The George B. Hitchcock House

Posted Leave a commentPosted in Building Styles, Federal Style, Historic Preservation, History, Masonry, Miscellaneous

The  George B. Hitchcock house is one of those remarkable survivors that are significant not only as architecture but also for their roles in out nation’s history.   Hitchcock was a Congregational minister and one of several, prominent abolitionists active in southern Iowa.  He used this stone house, which he built in 1856, as a stop […]

Old House CSI: Dundas, MN

Posted Leave a commentPosted in Building Research, Building Styles, Carpentry, Folk Victorian, Greek Revival, Historic Preservation, Historic Windows, History, Miscellaneous, Vernacuar

I always have my head on a swivel when I’m driving around the countryside because I’m on the lookout for old and interesting buildings.  This gable front-and-wing  house in Dundas, MN caught my eye during a recent drive.  You can see that the house has changed over the years and I thought it might be […]

The Italianate

Posted Leave a commentPosted in Building Styles, Historic Preservation, History, Millwork, Miscellaneous

Examples of the Italianate can bee seen across the country.  It was the most popular building style in the United States during the mid-19th century and persisted in the West until the 1890s.  Despite being so common, however, its origins aren’t often discussed and many have a poor understanding of the artistic and social  factors […]

History Hiding in Plain Sight: The Vergeboard

Posted Leave a commentPosted in Historic Preservation, Masonry, Millwork, Miscellaneous, Picturesque

When we speak and write we use lots of words, often without being aware of what they actually mean or what their origins are.  We also use words as metaphors but don’t pause to consider what their original definitions or meanings might be.  For instance, we use the word “verge” all the time,  such as […]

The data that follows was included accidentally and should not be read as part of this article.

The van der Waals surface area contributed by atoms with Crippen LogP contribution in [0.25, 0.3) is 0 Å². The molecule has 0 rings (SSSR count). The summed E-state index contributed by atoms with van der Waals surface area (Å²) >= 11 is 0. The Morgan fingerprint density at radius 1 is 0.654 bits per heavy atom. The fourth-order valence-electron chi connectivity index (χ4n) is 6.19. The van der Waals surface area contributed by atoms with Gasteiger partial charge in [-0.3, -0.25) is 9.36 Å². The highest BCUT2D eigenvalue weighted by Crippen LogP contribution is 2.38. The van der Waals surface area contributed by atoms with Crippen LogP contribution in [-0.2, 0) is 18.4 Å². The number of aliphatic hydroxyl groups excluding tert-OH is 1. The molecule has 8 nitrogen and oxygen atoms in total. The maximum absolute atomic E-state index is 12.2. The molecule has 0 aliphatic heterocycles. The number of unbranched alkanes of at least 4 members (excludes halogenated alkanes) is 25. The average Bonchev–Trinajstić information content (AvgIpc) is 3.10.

Historic Windows: Part Two

Posted Leave a commentPosted in Carpentry, Greek Revival, Historic Windows, Joinery, Millwork, paint

This is the second installment in a series of blog posts on historic wood windows. This post will focus on my process for evaluating windows and recording important data and features. Before I undertake any restoration or conservation project or reproduce an historic window, I do a systematic and thorough evaluation so I can determine […]

Historic Mortar: Part One

Posted Leave a commentPosted in Historic Preservation, Masonry, Miscellaneous, paint

One subject that is of great interest for the owners of masonry buildings is mortar.  We all know that mortar is the cementitious material used with brick, stone, tile and terra cotta.  Most have also heard that there are different types of mortar and that some are not appropriate for applications on historic architecture.  Indeed, […]

Victorian Trades: The Carpenter, House Joiner and Cabinet Maker

Posted Leave a commentPosted in paint

I enjoy doing demonstrations for local historical organizations and civic groups where I show people how furniture and millwork were made during the 1800s.  Visitors who watch my demonstrations normally use several words to describe me, including carpenter, wood carver, wood worker or wood wright.  Since I never want to sound argumentative I usually don’t correct them or […]

Details, Details, Details: What I look for when examining historic windows.

Posted Leave a commentPosted in Carpentry, Historic Windows, Joinery, Millwork, Miscellaneous

The more you look the more you see. With a casual glance you will identify general shapes and outlines, but when you look closely all sorts of detail will become apparent. When I look at historic windows I try to identify as many details as possible so I can understand better how old they are, […]